It may be hard to imagine, but several thousand years ago people sacrificed their children on altars to gods. Here the Torah teaches us that is not right, not proper. We might think, how could anyone do such a thing, burn their children alive as a sacrifice, but there are archaeological findings that show this really did happen.
I read this while sitting in shul, listening to Parshat Re’eh, the Torah portion for the past week. And I spoke with a friend, an older friend who has had many experiences in life. She said that pasuk can be open to many interpretations, but she thinks of her friends whose children did not stay in the Jewish world, who married out. She feels they sacrificed their children. I think of this occurring today in a more concrete way, as unfortunately some children are taught at a very young age (5) to hate, to hold a gun, to kill, to blow themselves up and be a martyr and to kill as many Jews as possible in the process. See summer camp in Gaza.
I’m going to try to write something about the parsha each week, though that has proven to be a difficult task. Some weeks are so busy one can’t even think straight. Other weeks, I get a chance to look at the parsha, but I can’t find one particular theme that motivates me enough to write a post. I’ll keep working at this. It should get easier, one would think, the more years one tries to write about the parsha.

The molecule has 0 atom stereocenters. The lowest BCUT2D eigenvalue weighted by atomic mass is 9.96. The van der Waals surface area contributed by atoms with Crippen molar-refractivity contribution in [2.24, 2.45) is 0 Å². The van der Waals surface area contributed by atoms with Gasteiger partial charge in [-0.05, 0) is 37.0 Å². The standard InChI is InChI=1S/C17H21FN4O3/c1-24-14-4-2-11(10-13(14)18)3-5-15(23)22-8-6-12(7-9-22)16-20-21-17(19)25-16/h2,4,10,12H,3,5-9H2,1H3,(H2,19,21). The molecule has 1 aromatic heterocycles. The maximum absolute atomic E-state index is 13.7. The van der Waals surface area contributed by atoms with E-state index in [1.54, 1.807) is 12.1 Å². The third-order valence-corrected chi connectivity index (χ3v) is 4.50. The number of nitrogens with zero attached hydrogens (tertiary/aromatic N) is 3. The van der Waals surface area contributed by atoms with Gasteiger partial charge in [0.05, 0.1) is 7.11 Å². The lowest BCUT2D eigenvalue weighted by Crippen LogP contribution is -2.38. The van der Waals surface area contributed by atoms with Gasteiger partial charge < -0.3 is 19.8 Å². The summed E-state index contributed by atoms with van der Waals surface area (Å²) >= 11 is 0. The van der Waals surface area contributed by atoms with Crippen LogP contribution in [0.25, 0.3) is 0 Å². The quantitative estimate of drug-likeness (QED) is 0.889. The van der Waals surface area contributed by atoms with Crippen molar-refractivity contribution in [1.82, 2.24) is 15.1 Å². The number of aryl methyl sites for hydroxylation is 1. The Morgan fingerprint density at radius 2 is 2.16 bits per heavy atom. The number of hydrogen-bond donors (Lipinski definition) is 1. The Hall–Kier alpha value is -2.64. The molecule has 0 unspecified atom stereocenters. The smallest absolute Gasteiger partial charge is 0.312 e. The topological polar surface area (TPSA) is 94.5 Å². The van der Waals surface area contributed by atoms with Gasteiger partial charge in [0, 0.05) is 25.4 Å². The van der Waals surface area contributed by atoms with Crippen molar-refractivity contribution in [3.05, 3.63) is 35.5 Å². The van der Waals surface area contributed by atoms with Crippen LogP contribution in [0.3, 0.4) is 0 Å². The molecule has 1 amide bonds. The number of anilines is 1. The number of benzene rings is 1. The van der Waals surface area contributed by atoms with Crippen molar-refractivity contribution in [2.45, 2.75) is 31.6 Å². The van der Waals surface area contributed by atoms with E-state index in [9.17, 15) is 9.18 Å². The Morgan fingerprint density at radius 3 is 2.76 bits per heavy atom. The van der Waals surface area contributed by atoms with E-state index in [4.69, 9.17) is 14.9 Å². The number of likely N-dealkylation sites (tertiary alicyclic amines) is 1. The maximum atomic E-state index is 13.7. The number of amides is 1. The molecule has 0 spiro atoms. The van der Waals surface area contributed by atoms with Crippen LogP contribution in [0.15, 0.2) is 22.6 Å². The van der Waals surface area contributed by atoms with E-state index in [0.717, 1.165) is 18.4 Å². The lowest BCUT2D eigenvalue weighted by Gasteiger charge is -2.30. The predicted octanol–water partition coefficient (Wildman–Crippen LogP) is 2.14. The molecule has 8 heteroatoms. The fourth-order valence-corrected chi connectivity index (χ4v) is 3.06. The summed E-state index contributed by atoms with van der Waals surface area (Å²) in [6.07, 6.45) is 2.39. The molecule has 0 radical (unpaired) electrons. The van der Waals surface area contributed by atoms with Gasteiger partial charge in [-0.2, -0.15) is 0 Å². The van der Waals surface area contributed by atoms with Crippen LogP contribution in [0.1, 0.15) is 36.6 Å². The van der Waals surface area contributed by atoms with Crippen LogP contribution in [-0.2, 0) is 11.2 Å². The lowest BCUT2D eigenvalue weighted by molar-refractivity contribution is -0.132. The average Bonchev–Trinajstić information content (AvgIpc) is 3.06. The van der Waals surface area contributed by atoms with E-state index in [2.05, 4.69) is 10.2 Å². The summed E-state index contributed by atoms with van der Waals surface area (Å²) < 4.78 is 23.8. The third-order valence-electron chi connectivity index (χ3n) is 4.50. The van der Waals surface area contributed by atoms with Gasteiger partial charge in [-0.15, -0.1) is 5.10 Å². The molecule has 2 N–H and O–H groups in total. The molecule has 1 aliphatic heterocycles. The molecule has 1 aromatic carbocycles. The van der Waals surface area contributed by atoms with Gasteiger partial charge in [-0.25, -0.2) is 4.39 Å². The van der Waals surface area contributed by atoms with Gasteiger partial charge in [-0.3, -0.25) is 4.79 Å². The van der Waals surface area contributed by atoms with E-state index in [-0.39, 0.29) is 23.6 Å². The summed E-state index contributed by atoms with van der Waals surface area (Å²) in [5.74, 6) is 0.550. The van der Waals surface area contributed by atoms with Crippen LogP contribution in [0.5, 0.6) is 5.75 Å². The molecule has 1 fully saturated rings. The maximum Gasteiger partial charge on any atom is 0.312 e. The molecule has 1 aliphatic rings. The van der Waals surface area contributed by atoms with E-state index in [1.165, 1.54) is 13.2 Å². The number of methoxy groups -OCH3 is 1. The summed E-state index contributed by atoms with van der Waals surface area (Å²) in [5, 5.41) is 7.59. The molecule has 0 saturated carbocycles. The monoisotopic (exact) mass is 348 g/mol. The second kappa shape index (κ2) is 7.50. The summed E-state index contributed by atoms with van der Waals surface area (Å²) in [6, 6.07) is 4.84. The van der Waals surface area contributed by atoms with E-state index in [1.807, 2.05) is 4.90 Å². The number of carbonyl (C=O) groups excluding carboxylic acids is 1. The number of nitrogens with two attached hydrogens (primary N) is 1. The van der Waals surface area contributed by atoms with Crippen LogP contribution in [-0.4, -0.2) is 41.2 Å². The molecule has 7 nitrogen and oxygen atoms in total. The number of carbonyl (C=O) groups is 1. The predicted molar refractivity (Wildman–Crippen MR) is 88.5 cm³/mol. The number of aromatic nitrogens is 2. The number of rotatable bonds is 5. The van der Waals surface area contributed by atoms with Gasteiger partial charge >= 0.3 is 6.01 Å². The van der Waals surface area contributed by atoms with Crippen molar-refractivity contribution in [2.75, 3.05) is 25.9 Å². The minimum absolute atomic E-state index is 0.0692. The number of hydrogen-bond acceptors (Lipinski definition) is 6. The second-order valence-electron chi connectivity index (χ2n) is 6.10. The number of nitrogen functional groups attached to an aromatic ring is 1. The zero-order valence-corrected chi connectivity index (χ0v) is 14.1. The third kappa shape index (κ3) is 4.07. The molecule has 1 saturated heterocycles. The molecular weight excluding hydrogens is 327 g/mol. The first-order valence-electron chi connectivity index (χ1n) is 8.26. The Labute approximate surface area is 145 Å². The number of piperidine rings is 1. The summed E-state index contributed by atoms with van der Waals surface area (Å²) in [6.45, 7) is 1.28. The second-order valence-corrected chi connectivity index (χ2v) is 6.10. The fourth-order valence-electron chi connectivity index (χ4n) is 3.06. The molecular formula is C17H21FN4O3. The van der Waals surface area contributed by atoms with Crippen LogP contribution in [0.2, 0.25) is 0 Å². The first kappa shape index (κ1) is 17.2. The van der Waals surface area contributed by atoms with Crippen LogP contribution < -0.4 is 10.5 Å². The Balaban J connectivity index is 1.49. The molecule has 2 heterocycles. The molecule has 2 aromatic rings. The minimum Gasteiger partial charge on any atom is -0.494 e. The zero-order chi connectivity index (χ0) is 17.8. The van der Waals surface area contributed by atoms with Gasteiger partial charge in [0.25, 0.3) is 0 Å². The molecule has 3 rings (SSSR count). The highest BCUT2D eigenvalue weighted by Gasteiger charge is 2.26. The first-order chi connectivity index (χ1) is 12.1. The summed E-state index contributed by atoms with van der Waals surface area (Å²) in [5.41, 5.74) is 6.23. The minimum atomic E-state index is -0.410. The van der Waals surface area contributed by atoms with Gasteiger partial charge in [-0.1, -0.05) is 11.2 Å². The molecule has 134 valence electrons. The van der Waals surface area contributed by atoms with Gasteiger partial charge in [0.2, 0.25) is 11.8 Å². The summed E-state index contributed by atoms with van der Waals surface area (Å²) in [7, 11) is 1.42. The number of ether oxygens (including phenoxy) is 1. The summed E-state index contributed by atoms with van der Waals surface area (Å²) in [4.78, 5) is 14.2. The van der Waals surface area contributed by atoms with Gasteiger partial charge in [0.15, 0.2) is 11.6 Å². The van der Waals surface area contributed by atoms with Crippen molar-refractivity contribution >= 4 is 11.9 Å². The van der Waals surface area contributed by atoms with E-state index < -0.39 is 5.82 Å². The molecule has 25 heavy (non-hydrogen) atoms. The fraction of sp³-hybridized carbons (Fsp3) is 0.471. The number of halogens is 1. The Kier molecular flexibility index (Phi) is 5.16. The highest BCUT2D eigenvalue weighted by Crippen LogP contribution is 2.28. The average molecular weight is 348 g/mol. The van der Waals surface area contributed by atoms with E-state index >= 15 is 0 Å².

Oh, and Gila did a wonderful job on this week’s Haveil Havalim.
4 thoughts on “Sacrificing Children”
What about parents who forget their children are children and sacrifice their childhood years?
But you’re right teaching kids to kill is the worst.
Ilana-Davita, as my friend said, there are many ways to interpret this pasuk. Your interpretation is most welcome.
I look forward to your posts on the parsha. I know how difficult it is to find something to say every week (particularly in Vaykra, which is largely about sacrifices and ritual impurity). I try to give a dvar Torah to my family each Shabbat, and I often resort to reading something out of a book, although I prefer it when I think up an insight of my own (which I then post on my blog too, of course!).
Daniel, thanks for the encouragement. In my family, my husband is the most knowledgeable, and at this point, my boys know more than me. Sometimes by Sunday I have a clue.
Last year, I gave up in the middle of Shmot. And didn’t even attempt much in Vayikra. With a new year coming, new challenges.